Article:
Taking these steps now could help us on our path to rejoining the EU – eventually, writes former special adviser Julian Eccles.
Among the strategic objectives of Labour’s new Leader will be establishing the party’s view of Britain’s relationship with Europe in the new era.
Each of the three candidates has said they want Britain to remain close to the EU with varying degrees of enthusiasm and detail. The winner will need a roadmap to bring such embryonic views to life.
In the 1980s, Labour realised it needed to transform its 1983 manifesto commitment that pledged withdrawal from the EEC, to a new policy of engagement. This was done on the grounds both of policy merit and to symbolise its revival as a credible mainstream Party. So its 1987 manifesto proposed “to work constructively with our EEC partners to promote economic expansion and combat unemployment.” Quite a shift in four years.
So what should Labour be saying and doing in the next four years ahead of the 2024 general election?
It will need to be very different to the People’s Vote/ambivalence cocktail served up in 2019. In 2024 Britain may still be in agonising Brexit transition limbo or fully out of the EU with or without a deal. Either way, as part of its overall policy review, Labour will need to determine how it wants Britain to co-operate with its nearest neighbours.
Despite the party’s heart wanting instantly to rejoin the EU, its head should overrule and avoid this temptation. To do so would jar with current political reality and skew a balanced consideration of policy for the mid 20s and beyond.
If, through the study of evidence and discussion, EU co-operation enhances a policy solution then it should flow naturally – not as a primary policy objective. Let’s not engineer an EU solution into everything. Let the facts dictate this as necessary and let the Tories own Brexit and its consequences.
So the policy approach could be based on three core concepts:
1. Recognition that Britain’s economy is highly geared to trade with the EU (in 2018 the EU accounted for 45% of UK exports and 53% of its imports) and is likely to continue to be so
2. Understanding that many policy objectives, from tackling climate change to unscrupulous corporate tax avoidance, require internationally co-ordinated collective action and that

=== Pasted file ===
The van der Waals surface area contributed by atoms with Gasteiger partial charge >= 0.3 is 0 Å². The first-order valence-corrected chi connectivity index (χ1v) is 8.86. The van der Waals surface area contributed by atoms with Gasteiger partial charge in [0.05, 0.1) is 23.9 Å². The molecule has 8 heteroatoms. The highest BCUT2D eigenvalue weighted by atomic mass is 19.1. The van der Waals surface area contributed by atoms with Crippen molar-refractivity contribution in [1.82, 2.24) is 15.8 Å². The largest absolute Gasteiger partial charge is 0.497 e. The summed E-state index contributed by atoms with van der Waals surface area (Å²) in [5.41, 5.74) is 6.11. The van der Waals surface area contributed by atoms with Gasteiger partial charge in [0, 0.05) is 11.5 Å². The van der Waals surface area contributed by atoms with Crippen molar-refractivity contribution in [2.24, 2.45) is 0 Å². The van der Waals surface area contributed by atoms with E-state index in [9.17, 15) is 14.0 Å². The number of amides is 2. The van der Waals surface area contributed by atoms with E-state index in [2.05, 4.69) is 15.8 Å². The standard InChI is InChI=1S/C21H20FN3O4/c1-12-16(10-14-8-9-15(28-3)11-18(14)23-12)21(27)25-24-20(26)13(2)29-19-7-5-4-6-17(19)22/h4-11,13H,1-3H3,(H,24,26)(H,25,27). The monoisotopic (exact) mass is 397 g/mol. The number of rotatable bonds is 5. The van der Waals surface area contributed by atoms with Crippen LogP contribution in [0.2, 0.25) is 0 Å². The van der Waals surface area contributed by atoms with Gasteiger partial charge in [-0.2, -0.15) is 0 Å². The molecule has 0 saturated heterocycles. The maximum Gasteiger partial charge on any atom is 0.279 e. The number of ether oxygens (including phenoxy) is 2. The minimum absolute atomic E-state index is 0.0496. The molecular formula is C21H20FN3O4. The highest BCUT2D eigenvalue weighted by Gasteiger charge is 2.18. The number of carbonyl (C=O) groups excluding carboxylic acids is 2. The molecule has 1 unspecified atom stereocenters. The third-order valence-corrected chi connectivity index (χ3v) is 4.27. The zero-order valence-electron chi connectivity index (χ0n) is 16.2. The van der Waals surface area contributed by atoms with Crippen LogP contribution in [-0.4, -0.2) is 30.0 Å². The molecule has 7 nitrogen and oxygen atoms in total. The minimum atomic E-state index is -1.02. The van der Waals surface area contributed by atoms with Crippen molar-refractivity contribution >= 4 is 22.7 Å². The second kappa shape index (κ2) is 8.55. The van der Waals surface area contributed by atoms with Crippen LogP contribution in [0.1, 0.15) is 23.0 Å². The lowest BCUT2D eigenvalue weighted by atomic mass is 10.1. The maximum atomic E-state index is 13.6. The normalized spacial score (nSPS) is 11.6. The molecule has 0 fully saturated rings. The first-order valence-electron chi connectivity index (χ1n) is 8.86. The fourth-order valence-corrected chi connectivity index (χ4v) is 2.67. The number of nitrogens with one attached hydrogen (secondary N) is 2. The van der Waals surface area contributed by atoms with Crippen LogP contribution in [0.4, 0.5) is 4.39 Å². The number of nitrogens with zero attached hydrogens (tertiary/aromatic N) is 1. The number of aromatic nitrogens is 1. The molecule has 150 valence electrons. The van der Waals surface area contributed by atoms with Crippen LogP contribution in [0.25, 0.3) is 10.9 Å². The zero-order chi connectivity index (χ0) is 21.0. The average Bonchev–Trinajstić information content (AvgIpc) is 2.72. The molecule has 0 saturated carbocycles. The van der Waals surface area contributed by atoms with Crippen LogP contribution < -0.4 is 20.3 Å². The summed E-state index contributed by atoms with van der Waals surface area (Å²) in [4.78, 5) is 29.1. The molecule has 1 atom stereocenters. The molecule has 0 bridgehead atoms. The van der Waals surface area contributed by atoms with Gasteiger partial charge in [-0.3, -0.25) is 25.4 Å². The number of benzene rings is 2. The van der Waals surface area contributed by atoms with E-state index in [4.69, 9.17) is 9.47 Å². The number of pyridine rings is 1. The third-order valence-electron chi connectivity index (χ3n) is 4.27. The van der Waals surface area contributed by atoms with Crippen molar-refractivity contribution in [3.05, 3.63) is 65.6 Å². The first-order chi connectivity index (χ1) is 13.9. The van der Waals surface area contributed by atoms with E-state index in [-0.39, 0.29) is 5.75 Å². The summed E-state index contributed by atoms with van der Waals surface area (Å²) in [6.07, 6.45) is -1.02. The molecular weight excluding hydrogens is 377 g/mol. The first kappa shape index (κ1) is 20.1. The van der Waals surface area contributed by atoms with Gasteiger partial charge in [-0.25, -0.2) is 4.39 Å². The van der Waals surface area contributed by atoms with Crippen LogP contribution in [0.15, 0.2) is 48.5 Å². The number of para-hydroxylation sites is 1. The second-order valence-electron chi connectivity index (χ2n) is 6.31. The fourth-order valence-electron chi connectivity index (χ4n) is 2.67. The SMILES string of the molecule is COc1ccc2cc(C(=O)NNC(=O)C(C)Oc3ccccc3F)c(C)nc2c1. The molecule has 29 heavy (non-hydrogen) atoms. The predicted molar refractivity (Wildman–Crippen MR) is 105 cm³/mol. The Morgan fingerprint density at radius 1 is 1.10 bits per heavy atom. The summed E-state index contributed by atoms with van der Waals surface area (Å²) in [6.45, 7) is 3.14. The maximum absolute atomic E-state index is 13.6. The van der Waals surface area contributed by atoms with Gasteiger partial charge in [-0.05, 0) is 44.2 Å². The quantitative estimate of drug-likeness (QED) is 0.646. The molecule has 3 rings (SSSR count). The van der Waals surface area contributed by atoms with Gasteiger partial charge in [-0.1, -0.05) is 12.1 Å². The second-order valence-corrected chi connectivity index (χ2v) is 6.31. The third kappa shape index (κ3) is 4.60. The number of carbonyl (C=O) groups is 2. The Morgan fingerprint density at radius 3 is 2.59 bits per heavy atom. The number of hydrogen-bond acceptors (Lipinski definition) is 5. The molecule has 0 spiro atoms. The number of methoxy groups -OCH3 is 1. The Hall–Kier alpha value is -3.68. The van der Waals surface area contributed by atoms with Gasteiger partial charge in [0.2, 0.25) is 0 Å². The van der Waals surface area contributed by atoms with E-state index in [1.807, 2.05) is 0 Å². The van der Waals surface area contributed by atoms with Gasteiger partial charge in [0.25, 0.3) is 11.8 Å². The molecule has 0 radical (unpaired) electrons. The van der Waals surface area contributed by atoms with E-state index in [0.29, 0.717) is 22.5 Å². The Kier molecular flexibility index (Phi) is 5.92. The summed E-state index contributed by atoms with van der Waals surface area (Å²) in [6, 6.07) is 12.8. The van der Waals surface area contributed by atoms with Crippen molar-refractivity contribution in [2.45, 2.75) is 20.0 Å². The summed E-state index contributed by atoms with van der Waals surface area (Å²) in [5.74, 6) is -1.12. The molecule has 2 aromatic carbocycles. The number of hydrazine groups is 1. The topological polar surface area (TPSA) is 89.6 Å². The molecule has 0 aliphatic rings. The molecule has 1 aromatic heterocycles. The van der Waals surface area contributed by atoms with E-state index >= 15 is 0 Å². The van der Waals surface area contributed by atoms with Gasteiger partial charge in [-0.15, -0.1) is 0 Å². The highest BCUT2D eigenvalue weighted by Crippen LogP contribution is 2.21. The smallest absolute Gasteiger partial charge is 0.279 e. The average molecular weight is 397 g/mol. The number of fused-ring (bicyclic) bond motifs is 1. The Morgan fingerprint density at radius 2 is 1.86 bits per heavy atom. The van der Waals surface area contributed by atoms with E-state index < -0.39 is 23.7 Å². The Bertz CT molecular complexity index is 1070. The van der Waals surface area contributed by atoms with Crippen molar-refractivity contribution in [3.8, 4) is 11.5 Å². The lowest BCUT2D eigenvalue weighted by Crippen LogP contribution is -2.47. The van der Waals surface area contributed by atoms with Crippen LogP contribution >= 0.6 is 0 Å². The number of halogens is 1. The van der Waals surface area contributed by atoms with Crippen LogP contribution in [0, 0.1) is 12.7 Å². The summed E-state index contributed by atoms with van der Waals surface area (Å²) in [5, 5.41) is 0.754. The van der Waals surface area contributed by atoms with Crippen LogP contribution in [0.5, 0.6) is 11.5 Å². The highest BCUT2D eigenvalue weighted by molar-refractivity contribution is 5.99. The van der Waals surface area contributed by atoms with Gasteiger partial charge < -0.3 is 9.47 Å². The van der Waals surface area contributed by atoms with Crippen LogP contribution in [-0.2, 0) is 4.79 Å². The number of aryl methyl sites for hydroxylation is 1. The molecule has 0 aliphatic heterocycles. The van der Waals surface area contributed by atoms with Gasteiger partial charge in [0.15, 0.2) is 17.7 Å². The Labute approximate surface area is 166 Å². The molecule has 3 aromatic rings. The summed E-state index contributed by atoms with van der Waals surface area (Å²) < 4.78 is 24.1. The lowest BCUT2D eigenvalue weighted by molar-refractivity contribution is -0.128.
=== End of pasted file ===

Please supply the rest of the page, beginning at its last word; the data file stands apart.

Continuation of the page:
3. Value and learn from the experience of our EU sister parties and other progressives in similar economies in creating Labour’s own policies.
In the 1980s Labour’s Euro switch was partly driven by regular and orchestrated leadership and Shadow Cabinet contact with fellow European socialist parties. They were occasions for sharing policy ideas on common domestic problems and identifying opportunities for intergovernmental action.
It was where the EU Social Chapter was first discussed in Labour circles and how an appreciation of European action on the environment developed. These encounters helped convert a few Labour eurosceptics.
This approach should be adapted and updated now. Despite Brexit, Labour is still a full member of the Party of European Socialists that brings together over 50 left parties from across the EU. At the most senior levels, we should be active within this as well as on a bilateral basis – routinely connecting our leading frontbenchers as well as our policy experts, Mayors, Council leaders and others with their European counterparts to create progressive solutions.
Right now we could be talking to our colleagues in the resurgent PSOE, whose leader Pedro Sànchez now heads the left coalition government in Spain, on topics such as its industrial development plan which aims to promote the decarbonization on the country’s economy over the next decade.
Or we could discuss with the SPD’s Peter Tschentscher, who recently won the Hamburg elections, following its success in steering the city’s economy and boosting affordable housing for its 1.8m people. There are so many opportunities.
In contrast to the Tory Government’s thin presence at the recent Munich Security Conference, lamented by our partners and allies, Labour should seize every opportunity to engage with its counterparts across the continent.
Labour has to chart a path that draws on the European experience and applies it to British circumstances. That is not to say it reheats Remain. Instead its recipe for winning should include radical policy prescriptions that highlight the benefits of European co-operation without being Eurofanatic.
That approach would contrast with the Tories’ hubristic attachment to a mythical “sovereign” British status and their appalling approach to reduced social, environmental and consumer protection whose damaging impact will eventually rebound on them at the ballot box.
Our European work should begin as soon as possible. It should be a key strand within the new Leader’s strategy alongside a thorough Policy Review, party renewal and effective opposition.
By itself it may not lead to victory in 2024. But it would put the party on a course which combines the best of its values – internationalism, collective action and solidarity – with a sharp focus on new solutions for the new era. It could lay the ground, in time, to a potential return to the EU and do so on a rational basis – a far cry from Brexit.
Julian Eccles was a European Policy specialist and general election co-ordinator at Labour HQ in the 1980s/90s and a Government Special Adviser from 1997-98. He was the founding Treasurer of the Centre for European Reform and is a member of Hammersmith CLP.
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